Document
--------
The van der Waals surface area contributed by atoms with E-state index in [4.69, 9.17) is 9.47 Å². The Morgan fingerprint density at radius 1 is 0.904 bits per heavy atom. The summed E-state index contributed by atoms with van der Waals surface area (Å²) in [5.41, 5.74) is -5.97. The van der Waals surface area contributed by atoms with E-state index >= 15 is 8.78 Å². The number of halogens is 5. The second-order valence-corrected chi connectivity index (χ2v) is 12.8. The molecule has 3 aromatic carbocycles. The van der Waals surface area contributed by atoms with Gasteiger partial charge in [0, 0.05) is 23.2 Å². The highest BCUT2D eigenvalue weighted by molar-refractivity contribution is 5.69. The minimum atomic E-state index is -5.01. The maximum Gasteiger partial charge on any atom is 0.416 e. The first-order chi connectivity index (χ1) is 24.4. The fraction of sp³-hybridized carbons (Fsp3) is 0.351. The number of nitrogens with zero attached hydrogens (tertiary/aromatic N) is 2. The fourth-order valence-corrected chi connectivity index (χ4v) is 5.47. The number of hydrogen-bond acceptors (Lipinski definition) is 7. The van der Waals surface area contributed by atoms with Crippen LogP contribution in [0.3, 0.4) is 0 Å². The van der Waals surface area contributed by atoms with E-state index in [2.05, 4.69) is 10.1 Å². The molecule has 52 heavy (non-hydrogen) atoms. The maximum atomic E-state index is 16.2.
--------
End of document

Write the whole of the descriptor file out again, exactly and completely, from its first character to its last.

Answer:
The van der Waals surface area contributed by atoms with E-state index in [4.69, 9.17) is 9.47 Å². The Morgan fingerprint density at radius 1 is 0.904 bits per heavy atom. The summed E-state index contributed by atoms with van der Waals surface area (Å²) in [5.41, 5.74) is -5.97. The van der Waals surface area contributed by atoms with E-state index >= 15 is 8.78 Å². The number of halogens is 5. The second-order valence-corrected chi connectivity index (χ2v) is 12.8. The molecule has 3 aromatic carbocycles. The van der Waals surface area contributed by atoms with Gasteiger partial charge in [0, 0.05) is 23.2 Å². The highest BCUT2D eigenvalue weighted by molar-refractivity contribution is 5.69. The minimum atomic E-state index is -5.01. The maximum Gasteiger partial charge on any atom is 0.416 e. The first-order chi connectivity index (χ1) is 24.4. The fraction of sp³-hybridized carbons (Fsp3) is 0.351. The number of nitrogens with zero attached hydrogens (tertiary/aromatic N) is 2. The fourth-order valence-corrected chi connectivity index (χ4v) is 5.47. The number of hydrogen-bond acceptors (Lipinski definition) is 7. The van der Waals surface area contributed by atoms with Crippen LogP contribution in [0.3, 0.4) is 0 Å². The van der Waals surface area contributed by atoms with E-state index in [2.05, 4.69) is 10.1 Å². The molecule has 52 heavy (non-hydrogen) atoms. The maximum atomic E-state index is 16.2.